conficker worm

  palinka 12:40 24 Jan 2009

Windows Vista home premium.
I receive regular emails from emsi-soft; the latest warned of the conficker worm and said that a2 v4 would find and deal with it.
I ran a scan with a2 (as I do regularly, and yes, I also keep it updated) and it found conficker on my computer – in an odd place: it was in the files installed a year ago when I bought a SanDisk Cruzer Micro memory stick/flash drive.
Can anyone suggest a) why this worm has not been found in the last year, given that those files have been there all that time and I’ve used a2 several times during that period; or b) is it that the worm has got in since my last scan (5 days ago)and has put itself in this obscure place?
A2 has now removed it, but I’m still puzzled.

  DieSse 15:08 24 Jan 2009

Did the file still have it's original date?

If yes, then it might be a false positive,

If no, them it could have been infected recently.

  cocteau48 15:52 24 Jan 2009

I am not the least surprised at the location of the Conflicker Worm on your system as one of its nasty little quirks is that it infects removable USB devices.

I quote from a recent "Windows Secrets"email:

"How Conficker differs from other worms

In the not-so-good old days, Conficker.A arrived as a Trojan: in order to infect a PC, somebody had to run an infected program on the machine. It could also try to hit your machine directly, but any sort of firewall would thwart that attack. If the infected system was attached to a network, Conficker.A used the hole (that MS08-067 closes) to spread to other computers on the network. This modus operandi is kinda boring but moderately effective.

Conficker.B uses the Conficker.A approach, plus a whole lot more — as a "blended threat," it's an equal-opportunity infecter. The MMPC's TechNet blog offers an excellent, graphical overview of the ways that Conficker.B can get into your network. Here are the main attack vectors:

* Conficker.B uses the old Conficker.A approach: simple Trojans that arrive via e-mail or by downloading an infected program.

* Once a PC on a network is infected, Conficker.B reaches across the network to see whether any of its PCs have not yet patched the MS08-067 hole. After infecting these unprotected PCs, Conficker plugs the MS08-067 hole, presumably so other, similar worms can't get in. What a sneaky buzzard!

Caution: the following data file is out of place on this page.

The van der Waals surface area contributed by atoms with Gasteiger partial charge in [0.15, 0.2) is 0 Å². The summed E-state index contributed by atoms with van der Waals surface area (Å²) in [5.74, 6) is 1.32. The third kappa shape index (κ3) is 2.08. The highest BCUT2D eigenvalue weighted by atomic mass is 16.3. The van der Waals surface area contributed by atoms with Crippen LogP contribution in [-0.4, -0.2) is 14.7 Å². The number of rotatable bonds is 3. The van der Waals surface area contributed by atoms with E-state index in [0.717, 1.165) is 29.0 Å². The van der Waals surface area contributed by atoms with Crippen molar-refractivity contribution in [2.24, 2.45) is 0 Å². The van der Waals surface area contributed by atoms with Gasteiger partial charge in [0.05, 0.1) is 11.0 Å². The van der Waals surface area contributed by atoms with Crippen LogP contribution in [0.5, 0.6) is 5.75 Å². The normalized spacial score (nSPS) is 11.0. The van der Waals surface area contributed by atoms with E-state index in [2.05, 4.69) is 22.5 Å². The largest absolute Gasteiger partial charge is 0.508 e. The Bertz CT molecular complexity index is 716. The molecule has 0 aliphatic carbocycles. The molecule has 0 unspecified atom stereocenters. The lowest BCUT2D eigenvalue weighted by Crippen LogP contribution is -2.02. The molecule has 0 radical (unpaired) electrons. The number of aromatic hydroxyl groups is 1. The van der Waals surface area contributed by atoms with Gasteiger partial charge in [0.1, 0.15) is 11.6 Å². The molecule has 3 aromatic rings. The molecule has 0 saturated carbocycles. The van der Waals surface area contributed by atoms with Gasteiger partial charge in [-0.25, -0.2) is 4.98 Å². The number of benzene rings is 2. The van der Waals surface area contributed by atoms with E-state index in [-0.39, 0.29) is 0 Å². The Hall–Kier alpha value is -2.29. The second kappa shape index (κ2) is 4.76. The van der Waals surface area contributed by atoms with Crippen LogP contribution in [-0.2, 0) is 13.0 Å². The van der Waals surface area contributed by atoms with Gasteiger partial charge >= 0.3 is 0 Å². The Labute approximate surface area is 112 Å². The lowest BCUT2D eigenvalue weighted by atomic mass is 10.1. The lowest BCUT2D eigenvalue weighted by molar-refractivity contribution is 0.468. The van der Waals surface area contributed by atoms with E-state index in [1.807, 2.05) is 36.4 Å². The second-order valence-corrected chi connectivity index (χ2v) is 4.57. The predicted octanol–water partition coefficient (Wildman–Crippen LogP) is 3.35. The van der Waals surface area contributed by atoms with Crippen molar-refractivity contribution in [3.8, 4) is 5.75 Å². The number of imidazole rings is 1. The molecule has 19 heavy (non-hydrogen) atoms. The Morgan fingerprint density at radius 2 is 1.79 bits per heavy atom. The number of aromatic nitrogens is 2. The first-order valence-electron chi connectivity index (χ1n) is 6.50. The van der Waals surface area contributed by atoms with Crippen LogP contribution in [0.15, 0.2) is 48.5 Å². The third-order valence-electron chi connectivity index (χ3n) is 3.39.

* If Conficker.B finds that it can't get into a computer via the MS08-067 hole, it tries to break in by using the standard Windows admin account, entering each of 248 common passwords. This weak password list (which you'll find under the Analysis tab) includes such all-time favorites as admin, mypass, test, foo, 1111, and many others you may have seen before.

* Once Conficker.B gains entry to a networked machine, it drops a copy of itself onto the target's hard drive and creates a scheduled job that runs the infected file. Conficker.B also loads itself onto all accessible shared folders. Ho-hum.

* Finally, Conficker.B scans and infects all removable devices on the system, including USB drives and external hard drives.

That last step intrigues me the most because the person or persons who wrote Conficker gave the USB-drive-infection routine a diabolical little twist. As you might expect, the infection comes in the form of an autorun.inf file, which (usually) runs automatically when the USB stick gets stuck in the computer. But the social engineering in that autorun.inf file is quite remarkable."

  palinka 18:10 24 Jan 2009

DieSse, yes, it still had original date. I also scanned my memory stick and that is OK. I'll now check a disk that contains a file that was previously on that stick.
Thanks for all that cocteau48.

  palinka 12:51 25 Jan 2009

all seems clean now; I'll tick resolved.

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